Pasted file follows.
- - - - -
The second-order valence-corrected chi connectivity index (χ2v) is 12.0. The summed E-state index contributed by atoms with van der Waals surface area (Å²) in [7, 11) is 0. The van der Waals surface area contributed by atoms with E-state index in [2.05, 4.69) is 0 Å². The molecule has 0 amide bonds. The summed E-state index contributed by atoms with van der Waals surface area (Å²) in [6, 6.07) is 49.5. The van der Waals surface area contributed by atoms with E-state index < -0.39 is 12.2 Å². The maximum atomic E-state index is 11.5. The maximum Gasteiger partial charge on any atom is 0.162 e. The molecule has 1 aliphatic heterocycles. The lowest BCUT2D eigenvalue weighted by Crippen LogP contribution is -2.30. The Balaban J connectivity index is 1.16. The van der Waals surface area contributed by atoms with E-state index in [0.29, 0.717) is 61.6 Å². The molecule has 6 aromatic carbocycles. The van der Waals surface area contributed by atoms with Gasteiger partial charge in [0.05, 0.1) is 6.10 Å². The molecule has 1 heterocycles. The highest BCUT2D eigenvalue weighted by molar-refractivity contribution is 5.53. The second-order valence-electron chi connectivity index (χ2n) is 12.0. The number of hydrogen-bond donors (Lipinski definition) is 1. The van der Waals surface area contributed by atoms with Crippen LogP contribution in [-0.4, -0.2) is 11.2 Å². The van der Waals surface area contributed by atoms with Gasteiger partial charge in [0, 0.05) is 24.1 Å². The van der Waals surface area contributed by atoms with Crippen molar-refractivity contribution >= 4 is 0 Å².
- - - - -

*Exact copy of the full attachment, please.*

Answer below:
The second-order valence-corrected chi connectivity index (χ2v) is 12.0. The summed E-state index contributed by atoms with van der Waals surface area (Å²) in [7, 11) is 0. The van der Waals surface area contributed by atoms with E-state index in [2.05, 4.69) is 0 Å². The molecule has 0 amide bonds. The summed E-state index contributed by atoms with van der Waals surface area (Å²) in [6, 6.07) is 49.5. The van der Waals surface area contributed by atoms with E-state index < -0.39 is 12.2 Å². The maximum atomic E-state index is 11.5. The maximum Gasteiger partial charge on any atom is 0.162 e. The molecule has 1 aliphatic heterocycles. The lowest BCUT2D eigenvalue weighted by Crippen LogP contribution is -2.30. The Balaban J connectivity index is 1.16. The van der Waals surface area contributed by atoms with E-state index in [0.29, 0.717) is 61.6 Å². The molecule has 6 aromatic carbocycles. The van der Waals surface area contributed by atoms with Gasteiger partial charge in [0.05, 0.1) is 6.10 Å². The molecule has 1 heterocycles. The highest BCUT2D eigenvalue weighted by molar-refractivity contribution is 5.53. The second-order valence-electron chi connectivity index (χ2n) is 12.0. The number of hydrogen-bond donors (Lipinski definition) is 1. The van der Waals surface area contributed by atoms with Crippen LogP contribution in [-0.4, -0.2) is 11.2 Å². The van der Waals surface area contributed by atoms with Gasteiger partial charge in [0, 0.05) is 24.1 Å². The van der Waals surface area contributed by atoms with Crippen molar-refractivity contribution >= 4 is 0 Å².